Hmmm, I need more cables! I thought, so I started adding cables in the front. It was totally extemporaneous and I can't wait to get the finished product back from the fair so I can (a) wear in and (b) count stitches and write the pattern down. I may try to sell this pattern, but I promise to give you lots of free ones to compensate. I call it the "reds of all kinds" wrap, or is it the "reds of many kinds" wrap? Who knows.
Want to see more? Check out the Reds of all kinds wrap tag at flickr.
- Animal/toy, stuffed, under 12". Class No. 826, Lot No. 03
I meant to design something new for this entry, but instead fell back on the lovely Maeve. Hopefully no one buys this fashionable lady until after I pick up my entries from the fair.
Best of all, I think, you'll recognize (if you look closely) a little bit of Maeve in the miniature quilt, below. (I noted it more precisely on this photo.)
- Miniature quilt, pieced. Class No. 827, Lot No. 11
Oh, how pleased I am with this quilt. I gaze at the photos in awe. It's a realization of years of idle planning, ideas spun while breastfeeding or showering, scraps squirrelled away. I've been making teensy little squares of some of the fabrics that went into my artsy toys, Halloween costumes, quilt patches, and garments made over the past few years. And then there was the wedding dress.
I made my own wedding dress of raw ivory silk, with an embroidered silk bodice and lots and lots of silk crepe for the lining. I designed and helped my mom sew all the bridesmaids dresses, in a variety of gorgeous reds and pinks and oranges. What to do with all those precious perfect scraps, but quilt them?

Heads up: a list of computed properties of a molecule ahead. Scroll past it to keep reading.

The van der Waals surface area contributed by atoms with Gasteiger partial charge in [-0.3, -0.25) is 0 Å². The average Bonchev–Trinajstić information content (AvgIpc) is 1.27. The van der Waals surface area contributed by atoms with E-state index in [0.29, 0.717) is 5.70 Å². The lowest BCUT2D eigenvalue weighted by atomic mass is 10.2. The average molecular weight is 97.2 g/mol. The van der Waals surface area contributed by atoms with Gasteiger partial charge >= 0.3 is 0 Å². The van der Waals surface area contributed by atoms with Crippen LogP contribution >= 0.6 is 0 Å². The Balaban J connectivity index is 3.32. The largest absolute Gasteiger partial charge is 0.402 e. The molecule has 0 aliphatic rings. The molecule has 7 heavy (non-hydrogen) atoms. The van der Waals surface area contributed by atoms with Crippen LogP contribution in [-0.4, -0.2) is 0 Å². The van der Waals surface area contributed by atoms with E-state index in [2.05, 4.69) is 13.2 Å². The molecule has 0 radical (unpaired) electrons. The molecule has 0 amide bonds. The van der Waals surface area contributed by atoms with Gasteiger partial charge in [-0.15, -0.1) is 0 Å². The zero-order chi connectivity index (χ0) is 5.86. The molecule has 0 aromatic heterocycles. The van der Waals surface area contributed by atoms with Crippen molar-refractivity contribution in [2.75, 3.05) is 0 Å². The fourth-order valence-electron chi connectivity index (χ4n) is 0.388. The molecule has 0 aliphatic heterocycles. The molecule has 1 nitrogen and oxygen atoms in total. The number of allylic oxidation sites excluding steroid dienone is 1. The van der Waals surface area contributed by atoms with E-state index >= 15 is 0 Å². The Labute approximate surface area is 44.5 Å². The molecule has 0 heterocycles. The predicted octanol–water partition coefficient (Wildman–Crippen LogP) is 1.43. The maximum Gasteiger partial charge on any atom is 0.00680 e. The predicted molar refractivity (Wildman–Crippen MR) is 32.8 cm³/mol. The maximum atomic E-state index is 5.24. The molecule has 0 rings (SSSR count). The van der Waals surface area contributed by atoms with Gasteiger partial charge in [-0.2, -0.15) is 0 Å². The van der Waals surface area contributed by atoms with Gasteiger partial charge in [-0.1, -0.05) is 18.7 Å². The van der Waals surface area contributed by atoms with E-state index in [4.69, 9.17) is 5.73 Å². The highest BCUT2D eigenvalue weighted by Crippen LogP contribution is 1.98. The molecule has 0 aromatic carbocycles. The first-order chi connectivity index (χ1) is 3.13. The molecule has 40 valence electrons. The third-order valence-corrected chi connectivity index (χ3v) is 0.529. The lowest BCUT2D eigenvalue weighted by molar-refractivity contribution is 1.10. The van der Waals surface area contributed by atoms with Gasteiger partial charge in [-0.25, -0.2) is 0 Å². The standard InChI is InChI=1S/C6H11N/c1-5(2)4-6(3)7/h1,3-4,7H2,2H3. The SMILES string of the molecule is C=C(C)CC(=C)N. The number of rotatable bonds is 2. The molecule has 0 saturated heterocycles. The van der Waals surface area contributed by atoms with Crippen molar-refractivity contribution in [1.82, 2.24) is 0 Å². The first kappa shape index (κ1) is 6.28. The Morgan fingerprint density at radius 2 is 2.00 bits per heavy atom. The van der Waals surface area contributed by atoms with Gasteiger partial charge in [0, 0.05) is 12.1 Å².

Naturally, they wouldn't work beautifully in a bed quilt, as they are, after all, silk, and we do, after all, have children who like to sleep (and pee) in our bed. A miniature quilt was an excellent place to put them. Plus: short attention span here.
I really love what I did here, it's a riff on black and white, formal dress and casualness, domesticity and art and technology. I think I want to call it "love and marriage" or "a few of the domestic arts." I wonder if it will win anything?
If you read my entry form carefully, you'd know: I'm also entering cookies (drop, chocolate chip, Class No. 446, Lot No. 04) and cupcakes (Class No. 445, Lot No. 10). But hey! They're not due 'til next week. Expect more stories of baking to come, and perhaps I'll finally avenge my blue ribbon (should have been purple!) from the Beaverhead County State Fair, circa 1984. Ish. YES. I do hold grudges. (Updated to add: I never had time to bake on Tuesday night because of the suddenly-scheduled-launch of That's Fit. Oh well. Next year.)
See you at the state fair!